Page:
In this case, the news media organization followed best practices by providing a clear and appropriate label for the editorial article and by placing it in the opinion section. The NewsMedia Council found no breach of journalistic standards, and no grounds for a complaint.
Following the federal election, the National NewsMedia Council received a complaint about a reprinted opinion article that referred to Western separation as a “dumb” idea.
The complainant stated that the article failed to provide reasons that Western Canada is unhappy, and objected to their being described as “dumb” for wanting to separate from a federal relationship that he argued isn’t working.
The NewsMedia Council responded to the complaint by stating as a general principle that opinion articles are allowed to express unpopular or partisan views. It noted that providing strongly stated, even sometimes unpopular opinions, can facilitate public dialogue on important issues.
In this case, the NNC pointed out that the columnist did not direct qualifiers, such as ‘dumb’, to the residents of Alberta. A thorough reading of the article revealed that the columnist’s comments were directed to the limitations of Alberta separating from Canada, and outlined his reasons to deem separation as one of the ‘dumbest’ notions.
For this reason, the NewsMedia Council found no breach of journalistic practice or ethics and no grounds for a complaint.
The NNC has been discouraging the term ‘fake news’ for a long time now. Still, it’s difficult to push back against an easy term that has come to mean everything from an honest mistake, to the other guys’ opinion, to a fact that undercuts your preferred point of view.
Most dangerously, the term denigrates and strips away the important work journalists do.
The more accurate terms are misinformation, disinformation and mal-information. Over the past handful of years, a number of news literacy and journalism groups have been working to better define these terms and to describe how they work to manipulate or obscure facts.
FirstDraft recently updated its review of what it calls “information disorder” with a straightforward guide on breaking down misinformation.
A few key points to apply as journalists and news consumers:
- Use proper terminology. If there is an intent to mislead or manipulate, call it propaganda, a lie, conspiracy, a hoax, partisan content, manipulation, or polemic
- If it’s lazy, sloppy reporting that lacks accountability, the right label might be rumour or clickbait
- Misinformation might be more simply described as honest error, ranging from a typo to a mistake in a photo caption or fact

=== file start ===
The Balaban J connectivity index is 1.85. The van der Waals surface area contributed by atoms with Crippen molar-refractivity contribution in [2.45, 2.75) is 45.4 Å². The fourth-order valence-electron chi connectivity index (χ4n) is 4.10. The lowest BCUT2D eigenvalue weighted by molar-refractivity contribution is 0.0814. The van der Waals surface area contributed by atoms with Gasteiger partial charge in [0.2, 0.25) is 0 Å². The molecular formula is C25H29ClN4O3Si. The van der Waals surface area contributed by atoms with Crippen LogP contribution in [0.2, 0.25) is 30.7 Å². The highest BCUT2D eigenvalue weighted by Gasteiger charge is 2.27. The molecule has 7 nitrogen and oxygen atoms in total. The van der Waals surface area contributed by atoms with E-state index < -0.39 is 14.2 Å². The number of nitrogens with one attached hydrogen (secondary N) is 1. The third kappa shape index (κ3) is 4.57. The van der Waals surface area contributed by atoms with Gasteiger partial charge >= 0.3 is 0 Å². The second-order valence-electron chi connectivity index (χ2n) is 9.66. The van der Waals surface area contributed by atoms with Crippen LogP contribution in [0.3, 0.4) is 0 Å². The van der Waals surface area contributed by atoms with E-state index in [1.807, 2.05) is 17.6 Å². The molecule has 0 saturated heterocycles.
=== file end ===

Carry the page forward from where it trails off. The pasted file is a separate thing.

The NNC’s view is that a key way to fight the ‘fake news’ label is with accountable, credible journalism. One part of that is a commitment to find, acknowledge and correct any error as soon and as transparently as possible.
The Local Journalism Initiative, a program to help Canadian media organizations hire reporters to cover civic institutions and local news in under-served communities, is open for applications. Membership in the NNC is cited as one of the identifiers for news publications applying for the program.
The program is being administered by News Media Canada, which is the publisher’s trade association.
As a self-regulatory journalistic standards organization, the National NewsMedia Council is not affiliated with the Local Journalism Initiative, but is aware of financial stresses facing the news industry and that the LJI program may be of interest to members.
As always, the NNC supports the public’s right to know and to hold public institutions, such as governments, courts, regional councils, and school boards, to account. It also recognizes the value of local journalism in doing that job.
Created by the Government of Canada, the Local Journalism Initiative is a five-year program that supports original civic journalism relevant to the diverse needs of people living in so-called news deserts and areas of news poverty. Existing Canadian-owned English, French, and Indigenous print and digital news media organizations are eligible to apply. The deadline to apply for this program is November 15, 2019.
News Media Canada says the program intends to provide funding for a minimum of 93 LJI reporters on contracts with terms of up to 15 months. Their stories will help citizens know what is going on where they live and will be shared with accredited media organizations across the country.